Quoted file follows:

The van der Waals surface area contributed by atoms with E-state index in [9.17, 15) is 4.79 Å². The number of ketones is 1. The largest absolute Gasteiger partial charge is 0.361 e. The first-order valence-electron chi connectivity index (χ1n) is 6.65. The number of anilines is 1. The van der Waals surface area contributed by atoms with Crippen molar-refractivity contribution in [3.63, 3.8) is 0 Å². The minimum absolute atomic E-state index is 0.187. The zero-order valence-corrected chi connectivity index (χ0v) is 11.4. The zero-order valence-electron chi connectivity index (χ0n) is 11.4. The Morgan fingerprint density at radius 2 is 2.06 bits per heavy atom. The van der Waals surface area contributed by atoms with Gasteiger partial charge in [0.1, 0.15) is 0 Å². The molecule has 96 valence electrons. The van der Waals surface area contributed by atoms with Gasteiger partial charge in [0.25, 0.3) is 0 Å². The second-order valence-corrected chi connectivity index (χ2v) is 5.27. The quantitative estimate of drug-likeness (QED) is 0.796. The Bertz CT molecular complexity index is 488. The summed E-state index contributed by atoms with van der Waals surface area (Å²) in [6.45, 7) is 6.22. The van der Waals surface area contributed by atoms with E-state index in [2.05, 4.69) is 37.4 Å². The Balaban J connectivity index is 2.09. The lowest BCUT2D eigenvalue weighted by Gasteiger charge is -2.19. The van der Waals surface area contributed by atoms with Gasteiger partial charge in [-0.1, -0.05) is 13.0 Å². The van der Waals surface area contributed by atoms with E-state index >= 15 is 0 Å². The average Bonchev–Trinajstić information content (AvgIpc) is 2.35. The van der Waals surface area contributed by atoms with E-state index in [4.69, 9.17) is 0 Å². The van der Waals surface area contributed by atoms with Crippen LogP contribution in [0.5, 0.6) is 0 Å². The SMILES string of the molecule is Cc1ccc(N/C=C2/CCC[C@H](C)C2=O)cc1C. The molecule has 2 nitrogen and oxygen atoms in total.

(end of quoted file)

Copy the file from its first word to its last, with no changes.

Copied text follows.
The van der Waals surface area contributed by atoms with E-state index in [9.17, 15) is 4.79 Å². The number of ketones is 1. The largest absolute Gasteiger partial charge is 0.361 e. The first-order valence-electron chi connectivity index (χ1n) is 6.65. The number of anilines is 1. The van der Waals surface area contributed by atoms with Crippen molar-refractivity contribution in [3.63, 3.8) is 0 Å². The minimum absolute atomic E-state index is 0.187. The zero-order valence-corrected chi connectivity index (χ0v) is 11.4. The zero-order valence-electron chi connectivity index (χ0n) is 11.4. The Morgan fingerprint density at radius 2 is 2.06 bits per heavy atom. The van der Waals surface area contributed by atoms with Gasteiger partial charge in [0.1, 0.15) is 0 Å². The molecule has 96 valence electrons. The van der Waals surface area contributed by atoms with Gasteiger partial charge in [0.25, 0.3) is 0 Å². The second-order valence-corrected chi connectivity index (χ2v) is 5.27. The quantitative estimate of drug-likeness (QED) is 0.796. The Bertz CT molecular complexity index is 488. The summed E-state index contributed by atoms with van der Waals surface area (Å²) in [6.45, 7) is 6.22. The van der Waals surface area contributed by atoms with E-state index in [2.05, 4.69) is 37.4 Å². The Balaban J connectivity index is 2.09. The lowest BCUT2D eigenvalue weighted by Gasteiger charge is -2.19. The van der Waals surface area contributed by atoms with Gasteiger partial charge in [-0.1, -0.05) is 13.0 Å². The van der Waals surface area contributed by atoms with E-state index >= 15 is 0 Å². The average Bonchev–Trinajstić information content (AvgIpc) is 2.35. The van der Waals surface area contributed by atoms with E-state index in [4.69, 9.17) is 0 Å². The van der Waals surface area contributed by atoms with Crippen LogP contribution in [0.5, 0.6) is 0 Å². The SMILES string of the molecule is Cc1ccc(N/C=C2/CCC[C@H](C)C2=O)cc1C. The molecule has 2 nitrogen and oxygen atoms in total.